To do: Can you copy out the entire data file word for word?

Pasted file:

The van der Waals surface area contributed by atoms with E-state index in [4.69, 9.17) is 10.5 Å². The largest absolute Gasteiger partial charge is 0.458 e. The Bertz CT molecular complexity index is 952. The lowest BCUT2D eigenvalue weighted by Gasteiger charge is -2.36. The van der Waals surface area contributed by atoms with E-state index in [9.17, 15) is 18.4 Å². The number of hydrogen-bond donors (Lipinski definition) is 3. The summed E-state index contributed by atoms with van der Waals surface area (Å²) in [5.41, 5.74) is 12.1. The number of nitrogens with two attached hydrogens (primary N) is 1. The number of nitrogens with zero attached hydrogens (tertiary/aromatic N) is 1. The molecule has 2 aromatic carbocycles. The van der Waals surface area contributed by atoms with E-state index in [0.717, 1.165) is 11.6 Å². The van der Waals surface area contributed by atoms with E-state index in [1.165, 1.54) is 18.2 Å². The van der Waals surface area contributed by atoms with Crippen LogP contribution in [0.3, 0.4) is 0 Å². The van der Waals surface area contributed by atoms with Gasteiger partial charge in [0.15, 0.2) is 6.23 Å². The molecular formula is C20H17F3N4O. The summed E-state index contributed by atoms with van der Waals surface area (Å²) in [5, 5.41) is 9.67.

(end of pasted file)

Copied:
The van der Waals surface area contributed by atoms with E-state index in [4.69, 9.17) is 10.5 Å². The largest absolute Gasteiger partial charge is 0.458 e. The Bertz CT molecular complexity index is 952. The lowest BCUT2D eigenvalue weighted by Gasteiger charge is -2.36. The van der Waals surface area contributed by atoms with E-state index in [9.17, 15) is 18.4 Å². The number of hydrogen-bond donors (Lipinski definition) is 3. The summed E-state index contributed by atoms with van der Waals surface area (Å²) in [5.41, 5.74) is 12.1. The number of nitrogens with two attached hydrogens (primary N) is 1. The number of nitrogens with zero attached hydrogens (tertiary/aromatic N) is 1. The molecule has 2 aromatic carbocycles. The van der Waals surface area contributed by atoms with E-state index in [0.717, 1.165) is 11.6 Å². The van der Waals surface area contributed by atoms with E-state index in [1.165, 1.54) is 18.2 Å². The van der Waals surface area contributed by atoms with Crippen LogP contribution in [0.3, 0.4) is 0 Å². The van der Waals surface area contributed by atoms with Gasteiger partial charge in [0.15, 0.2) is 6.23 Å². The molecular formula is C20H17F3N4O. The summed E-state index contributed by atoms with van der Waals surface area (Å²) in [5, 5.41) is 9.67.